Monday, January 23, 2012

I've got nothing

Not really. I've got lots. I've got rhythm. I've got music. I've got my man. Who could ask for anything more? Okay, Gershwin aside, I'm quite content. Home, family, puppies, writing when I've got the time. A church member donated a new computer and I didn't lose everything in the crash. It's the quiet before the Lenten storm. I'm attempting to show Buddy Holly all of Buffy the Vampire Slayer and all of the James Bond movies at the same time.

Buddy Holly turns twenty-five this week but we're waiting to celebrate his birthday and having a SuperBowl party. I'm making fancy (in the most manly way possible) cupcakes. I'll try to remember to take pictures of my success (or failure).

I get my Christmas present this Friday! We're going to the theatre. We'll be dressing up and I'll be wearing opera length gloves that are in the mail. I have a blue gown, a bridesmaid dress, and will be styling myself after Anastasia. I'll try to remember to take a picture of that too. Perhaps even with my music box. It's the hair I'll have trouble with. My hair is quite fine (in the thinnest sense of the word) and does not take to fancy styling, or curling, or volume, or doing much of anything.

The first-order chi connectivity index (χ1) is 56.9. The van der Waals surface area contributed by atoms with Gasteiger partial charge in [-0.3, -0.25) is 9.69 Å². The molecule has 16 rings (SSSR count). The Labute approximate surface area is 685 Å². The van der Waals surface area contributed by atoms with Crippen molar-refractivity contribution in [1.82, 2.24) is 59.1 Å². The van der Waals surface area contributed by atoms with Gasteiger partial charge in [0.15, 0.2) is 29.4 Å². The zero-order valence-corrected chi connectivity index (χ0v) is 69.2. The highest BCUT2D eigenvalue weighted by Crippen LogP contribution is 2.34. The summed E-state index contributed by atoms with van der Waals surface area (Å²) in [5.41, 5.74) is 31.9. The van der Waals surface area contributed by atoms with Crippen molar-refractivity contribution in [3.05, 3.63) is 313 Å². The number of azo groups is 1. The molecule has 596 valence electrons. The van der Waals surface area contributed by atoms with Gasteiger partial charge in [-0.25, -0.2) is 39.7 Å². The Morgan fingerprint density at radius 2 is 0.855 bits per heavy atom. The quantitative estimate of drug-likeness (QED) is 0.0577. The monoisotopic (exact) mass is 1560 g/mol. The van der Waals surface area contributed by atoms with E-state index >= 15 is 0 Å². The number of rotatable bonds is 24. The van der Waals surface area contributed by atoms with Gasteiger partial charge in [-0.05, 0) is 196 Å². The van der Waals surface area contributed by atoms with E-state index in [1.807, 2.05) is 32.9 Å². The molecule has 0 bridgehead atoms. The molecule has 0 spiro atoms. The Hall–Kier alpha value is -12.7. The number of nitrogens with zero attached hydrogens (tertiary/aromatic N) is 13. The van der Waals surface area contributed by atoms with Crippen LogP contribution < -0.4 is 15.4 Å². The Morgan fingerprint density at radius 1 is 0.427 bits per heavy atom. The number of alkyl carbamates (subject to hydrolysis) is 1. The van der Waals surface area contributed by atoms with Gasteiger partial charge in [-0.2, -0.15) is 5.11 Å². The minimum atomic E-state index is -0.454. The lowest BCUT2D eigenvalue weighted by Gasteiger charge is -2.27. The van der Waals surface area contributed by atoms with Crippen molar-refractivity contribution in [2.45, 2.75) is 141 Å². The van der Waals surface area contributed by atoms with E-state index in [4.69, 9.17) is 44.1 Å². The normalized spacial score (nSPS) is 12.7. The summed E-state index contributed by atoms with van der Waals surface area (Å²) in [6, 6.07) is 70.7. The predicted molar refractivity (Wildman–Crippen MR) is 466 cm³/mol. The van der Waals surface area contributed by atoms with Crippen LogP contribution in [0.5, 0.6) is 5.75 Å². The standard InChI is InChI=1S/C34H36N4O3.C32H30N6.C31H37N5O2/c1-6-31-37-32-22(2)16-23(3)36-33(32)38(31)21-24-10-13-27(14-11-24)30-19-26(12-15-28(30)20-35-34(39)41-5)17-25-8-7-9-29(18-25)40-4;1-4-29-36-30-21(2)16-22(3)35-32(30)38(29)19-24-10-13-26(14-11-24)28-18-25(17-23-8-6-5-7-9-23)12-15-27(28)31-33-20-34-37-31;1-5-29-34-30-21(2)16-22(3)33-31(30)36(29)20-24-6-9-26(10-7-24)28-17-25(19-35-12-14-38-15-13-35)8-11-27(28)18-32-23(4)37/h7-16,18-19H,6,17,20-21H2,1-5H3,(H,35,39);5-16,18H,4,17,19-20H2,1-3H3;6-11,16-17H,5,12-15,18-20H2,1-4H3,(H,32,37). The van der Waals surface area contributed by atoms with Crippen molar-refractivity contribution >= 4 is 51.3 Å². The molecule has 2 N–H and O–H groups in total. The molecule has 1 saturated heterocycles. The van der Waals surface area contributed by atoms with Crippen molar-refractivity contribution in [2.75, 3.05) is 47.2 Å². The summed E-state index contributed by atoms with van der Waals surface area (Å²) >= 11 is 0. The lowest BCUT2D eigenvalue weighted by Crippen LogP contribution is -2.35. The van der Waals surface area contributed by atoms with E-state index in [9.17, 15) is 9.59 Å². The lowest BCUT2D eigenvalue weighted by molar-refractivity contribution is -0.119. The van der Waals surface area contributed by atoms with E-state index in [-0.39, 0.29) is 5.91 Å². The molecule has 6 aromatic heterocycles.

So, when I say I've got nothing, it's more that I don't have anything to rant about just now. How boring.

I just finished Gilda Radner's autobiography It's Always Something. The biography, originally meant to describe the humor of her life. took a different turn when she was diagnosed with ovarian cancer in 1986. She battled it, it went into remission, and then claimed her life in 1989. It was not at all what I expected it to be. I think I was expecting Tina Fey (Bossypants is also a very good autobiography) but, of course, it wasn't because I got Gilda.  She writes about having to find herself, her Gilda-ness, over and over. In the midst of the pain and despair, she talks about losing the clown, the Roseanne Roseannadanna, and having to discover it all over again. It's inspiring and bittersweet. She died of cancer in the end but, I imagine, Gilda would never say she lost or that she wasn't a victor because she learned to live life when she had it and to fight the cancer and the depression it inspires.

Next up is The Great Gatsby because I've never read it.

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